UNITED STATES OF AMERICA,
Before HENRY, BRISCOE, and MURPHY, Circuit Judges.
Laroan Verners appeals the district court's denial of his "Motion for Tolling of Time to File § 2255" (the "Motion"). In the Motion, Verners simply asserted that he was entitled to equitable tolling because he belatedly received notification his direct appeal had been decided, leaving him with insufficient time to file a 28 U.S.C. § 2255 petition within the time limits set out in § 2255 paragraph six. He did not indicate when he intended to file a § 2255 motion or what issues such a motion might raise. In denying the Motion, the district court held as follows: "The limitation period for filing [a § 2255] motion is contained within the text of 28 U.S.C. § 2255, as amended. The Court finds that there is no factual basis for defendant's motion and accordingly the motion is DENIED." Because we conclude that the question of equitable tolling is not ripe until Verners actually files a § 2255 motion, this court vacates the district court's order and remands the matter to the district court to dismiss the Motion.(1)
The procedural posture of this case is somewhat unusual. After a jury trial, Verners was convicted of possession of cocaine base with intent to distribute, maintaining an establishment for manufacturing drugs, aiding and abetting a co-defendant in the commission of those crimes, and use of a firearm during and in relation to a drug trafficking crime. On direct appeal, this court affirmed all convictions with the exception of the aiding and abetting offense and remanded to the district court for resentencing. See United States v. Verners, 53 F.3d 291 (10th Cir. 1995). On remand, the district court resentenced Verners to the same term of incarceration; this court affirmed Verners' sentence on appeal. See United States v. Verners, No. 95-5194, 1997 WL 183510 (10th Cir. Apr. 15, 1997) (unpublished disposition). Verners thereafter brought a motion to vacate, set aside, or correct his conviction and sentence under § 2255. In his § 2255 motion, Verners raised several claims of ineffective assistance of counsel and asserted that his § 924(c) firearms conviction must be vacated in light of Bailey v. United States, 516 U.S. 137 (1995). The district court denied Verners relief as to the ineffective assistance claims. It granted the motion as to the firearms conviction, however, vacating the § 924(c) conviction and setting the matter for resentencing. After he was resentenced, Verners appealed to this court, raising a single issue relating to the propriety of his recalculated sentence and asserting that the district court had erred in refusing to grant relief on his ineffective assistance claims. This court affirmed the district court in all respects. See United States v. Verners, No. 98-5044, 1999 WL 332700 (10th Cir. May 26, 1999) (unpublished disposition) (Verners III). Nevertheless, recognizing the unusual procedural posture in which the appeal reached this court, we held as follows:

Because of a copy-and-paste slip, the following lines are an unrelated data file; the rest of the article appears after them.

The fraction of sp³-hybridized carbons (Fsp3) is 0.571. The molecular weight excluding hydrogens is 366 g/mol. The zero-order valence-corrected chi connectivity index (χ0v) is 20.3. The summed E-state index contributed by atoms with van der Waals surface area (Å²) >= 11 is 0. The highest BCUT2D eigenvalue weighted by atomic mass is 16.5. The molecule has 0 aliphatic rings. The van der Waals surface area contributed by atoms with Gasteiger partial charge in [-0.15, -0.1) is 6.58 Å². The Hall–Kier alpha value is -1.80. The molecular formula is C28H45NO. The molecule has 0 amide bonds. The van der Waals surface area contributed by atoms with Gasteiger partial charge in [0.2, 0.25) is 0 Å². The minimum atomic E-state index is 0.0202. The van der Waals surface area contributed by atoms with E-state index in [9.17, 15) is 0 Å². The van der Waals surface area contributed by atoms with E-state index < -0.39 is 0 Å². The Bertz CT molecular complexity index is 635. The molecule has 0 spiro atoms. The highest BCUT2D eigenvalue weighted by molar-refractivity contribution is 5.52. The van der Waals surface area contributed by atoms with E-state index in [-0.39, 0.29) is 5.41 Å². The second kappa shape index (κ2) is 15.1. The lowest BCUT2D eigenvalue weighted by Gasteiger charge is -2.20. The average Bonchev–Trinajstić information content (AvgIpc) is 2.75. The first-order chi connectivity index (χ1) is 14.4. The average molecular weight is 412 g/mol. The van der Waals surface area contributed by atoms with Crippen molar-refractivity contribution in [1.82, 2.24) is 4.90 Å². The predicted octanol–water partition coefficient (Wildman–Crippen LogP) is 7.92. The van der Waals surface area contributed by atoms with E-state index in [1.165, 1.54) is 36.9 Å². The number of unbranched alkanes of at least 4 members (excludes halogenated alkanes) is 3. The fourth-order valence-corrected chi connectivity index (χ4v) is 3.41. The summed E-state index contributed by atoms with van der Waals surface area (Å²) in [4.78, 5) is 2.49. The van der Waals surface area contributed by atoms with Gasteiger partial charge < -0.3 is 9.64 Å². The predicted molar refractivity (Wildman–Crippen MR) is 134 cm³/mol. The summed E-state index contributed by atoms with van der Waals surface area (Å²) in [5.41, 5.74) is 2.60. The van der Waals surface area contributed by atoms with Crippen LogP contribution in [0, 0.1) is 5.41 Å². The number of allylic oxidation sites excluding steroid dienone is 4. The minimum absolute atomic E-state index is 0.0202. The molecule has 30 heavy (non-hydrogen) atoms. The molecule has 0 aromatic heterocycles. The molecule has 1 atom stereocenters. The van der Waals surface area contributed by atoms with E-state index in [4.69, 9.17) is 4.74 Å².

We also conclude that our consideration of Verners' current § 2255 claims does not bar consideration of any future § 2255 motion limited solely to issues related to the resentencing which we are addressing in this direct appeal, since any such issues would have been unavailable at the time Verners filed his original petition.
Id. at *2 n.1 (emphasis in original).
On November 2, 2000, approximately seventeen months after this court issued its decision in Verners III, Verners filed the Motion. As set out above, the Motion was particularly conclusory. It simply noted that, through no fault of his own, Verners had not received notice of the decision in Verners III until October 20, 2000. He thus requested that the one-year statute of limitations set out in § 2255 paragraph six be equitably tolled so that it would begin to run on that date, rather than on the date Verners III was decided. Verners did not identify any of the grounds that he might raise in a potential § 2255 motion,(2) should one actually be forthcoming, and specifically noted that the Motion was not a § 2255 motion. The district court denied the Motion, concluding that it lacked a "factual basis."